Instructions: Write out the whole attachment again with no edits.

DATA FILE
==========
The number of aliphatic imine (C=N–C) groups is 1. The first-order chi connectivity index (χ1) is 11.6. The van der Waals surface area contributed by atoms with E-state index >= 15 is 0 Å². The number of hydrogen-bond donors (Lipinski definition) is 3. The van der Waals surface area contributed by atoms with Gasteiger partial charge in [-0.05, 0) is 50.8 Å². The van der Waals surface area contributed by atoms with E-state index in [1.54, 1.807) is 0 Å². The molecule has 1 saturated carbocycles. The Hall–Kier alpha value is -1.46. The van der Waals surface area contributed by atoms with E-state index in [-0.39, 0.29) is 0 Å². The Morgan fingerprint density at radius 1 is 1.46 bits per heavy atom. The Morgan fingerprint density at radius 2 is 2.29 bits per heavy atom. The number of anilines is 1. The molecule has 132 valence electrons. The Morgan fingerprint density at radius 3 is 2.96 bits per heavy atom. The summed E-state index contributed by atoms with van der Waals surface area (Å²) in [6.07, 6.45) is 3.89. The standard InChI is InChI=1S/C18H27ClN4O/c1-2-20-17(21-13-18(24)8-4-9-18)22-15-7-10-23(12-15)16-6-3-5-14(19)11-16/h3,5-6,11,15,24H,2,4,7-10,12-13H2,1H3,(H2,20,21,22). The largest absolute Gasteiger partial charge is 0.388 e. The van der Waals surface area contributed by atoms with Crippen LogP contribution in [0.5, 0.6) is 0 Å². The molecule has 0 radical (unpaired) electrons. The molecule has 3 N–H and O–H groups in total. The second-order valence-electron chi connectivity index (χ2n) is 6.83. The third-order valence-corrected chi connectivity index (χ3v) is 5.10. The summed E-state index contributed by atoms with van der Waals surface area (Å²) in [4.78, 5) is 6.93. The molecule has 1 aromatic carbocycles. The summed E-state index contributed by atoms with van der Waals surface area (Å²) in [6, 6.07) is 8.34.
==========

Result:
The number of aliphatic imine (C=N–C) groups is 1. The first-order chi connectivity index (χ1) is 11.6. The van der Waals surface area contributed by atoms with E-state index >= 15 is 0 Å². The number of hydrogen-bond donors (Lipinski definition) is 3. The van der Waals surface area contributed by atoms with Gasteiger partial charge in [-0.05, 0) is 50.8 Å². The van der Waals surface area contributed by atoms with E-state index in [1.54, 1.807) is 0 Å². The molecule has 1 saturated carbocycles. The Hall–Kier alpha value is -1.46. The van der Waals surface area contributed by atoms with E-state index in [-0.39, 0.29) is 0 Å². The Morgan fingerprint density at radius 1 is 1.46 bits per heavy atom. The Morgan fingerprint density at radius 2 is 2.29 bits per heavy atom. The number of anilines is 1. The molecule has 132 valence electrons. The Morgan fingerprint density at radius 3 is 2.96 bits per heavy atom. The summed E-state index contributed by atoms with van der Waals surface area (Å²) in [6.07, 6.45) is 3.89. The standard InChI is InChI=1S/C18H27ClN4O/c1-2-20-17(21-13-18(24)8-4-9-18)22-15-7-10-23(12-15)16-6-3-5-14(19)11-16/h3,5-6,11,15,24H,2,4,7-10,12-13H2,1H3,(H2,20,21,22). The largest absolute Gasteiger partial charge is 0.388 e. The van der Waals surface area contributed by atoms with Crippen LogP contribution in [0.5, 0.6) is 0 Å². The molecule has 0 radical (unpaired) electrons. The molecule has 3 N–H and O–H groups in total. The second-order valence-electron chi connectivity index (χ2n) is 6.83. The third-order valence-corrected chi connectivity index (χ3v) is 5.10. The summed E-state index contributed by atoms with van der Waals surface area (Å²) in [4.78, 5) is 6.93. The molecule has 1 aromatic carbocycles. The summed E-state index contributed by atoms with van der Waals surface area (Å²) in [6, 6.07) is 8.34.